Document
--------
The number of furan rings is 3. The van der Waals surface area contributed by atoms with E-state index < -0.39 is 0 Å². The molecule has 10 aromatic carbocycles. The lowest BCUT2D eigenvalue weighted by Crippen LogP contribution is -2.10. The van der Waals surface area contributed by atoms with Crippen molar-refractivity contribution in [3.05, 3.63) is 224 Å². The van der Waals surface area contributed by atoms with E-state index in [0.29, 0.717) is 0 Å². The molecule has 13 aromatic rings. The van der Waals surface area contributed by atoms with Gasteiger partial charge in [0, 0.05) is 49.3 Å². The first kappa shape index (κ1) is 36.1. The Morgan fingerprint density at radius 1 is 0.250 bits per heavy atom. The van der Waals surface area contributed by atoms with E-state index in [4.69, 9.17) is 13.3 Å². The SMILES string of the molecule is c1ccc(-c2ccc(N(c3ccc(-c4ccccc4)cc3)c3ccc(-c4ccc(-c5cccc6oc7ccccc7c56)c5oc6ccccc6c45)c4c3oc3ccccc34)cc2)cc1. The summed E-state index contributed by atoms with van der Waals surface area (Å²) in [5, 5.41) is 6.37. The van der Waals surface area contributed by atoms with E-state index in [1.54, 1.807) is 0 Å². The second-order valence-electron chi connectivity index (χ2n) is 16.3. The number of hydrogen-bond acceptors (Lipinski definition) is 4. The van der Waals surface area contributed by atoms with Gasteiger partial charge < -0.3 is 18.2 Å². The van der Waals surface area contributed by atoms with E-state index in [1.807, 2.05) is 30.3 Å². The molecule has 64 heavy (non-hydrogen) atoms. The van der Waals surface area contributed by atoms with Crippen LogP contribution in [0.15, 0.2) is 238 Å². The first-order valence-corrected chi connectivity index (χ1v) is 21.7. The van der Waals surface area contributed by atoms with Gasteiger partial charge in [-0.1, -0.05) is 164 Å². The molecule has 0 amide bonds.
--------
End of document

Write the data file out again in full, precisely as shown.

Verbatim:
The number of furan rings is 3. The van der Waals surface area contributed by atoms with E-state index < -0.39 is 0 Å². The molecule has 10 aromatic carbocycles. The lowest BCUT2D eigenvalue weighted by Crippen LogP contribution is -2.10. The van der Waals surface area contributed by atoms with Crippen molar-refractivity contribution in [3.05, 3.63) is 224 Å². The van der Waals surface area contributed by atoms with E-state index in [0.29, 0.717) is 0 Å². The molecule has 13 aromatic rings. The van der Waals surface area contributed by atoms with Gasteiger partial charge in [0, 0.05) is 49.3 Å². The first kappa shape index (κ1) is 36.1. The Morgan fingerprint density at radius 1 is 0.250 bits per heavy atom. The van der Waals surface area contributed by atoms with E-state index in [4.69, 9.17) is 13.3 Å². The SMILES string of the molecule is c1ccc(-c2ccc(N(c3ccc(-c4ccccc4)cc3)c3ccc(-c4ccc(-c5cccc6oc7ccccc7c56)c5oc6ccccc6c45)c4c3oc3ccccc34)cc2)cc1. The summed E-state index contributed by atoms with van der Waals surface area (Å²) in [5, 5.41) is 6.37. The van der Waals surface area contributed by atoms with E-state index in [1.54, 1.807) is 0 Å². The second-order valence-electron chi connectivity index (χ2n) is 16.3. The number of hydrogen-bond acceptors (Lipinski definition) is 4. The van der Waals surface area contributed by atoms with Gasteiger partial charge < -0.3 is 18.2 Å². The van der Waals surface area contributed by atoms with E-state index in [1.807, 2.05) is 30.3 Å². The molecule has 64 heavy (non-hydrogen) atoms. The van der Waals surface area contributed by atoms with Crippen LogP contribution in [0.15, 0.2) is 238 Å². The first-order valence-corrected chi connectivity index (χ1v) is 21.7. The van der Waals surface area contributed by atoms with Gasteiger partial charge in [-0.1, -0.05) is 164 Å². The molecule has 0 amide bonds.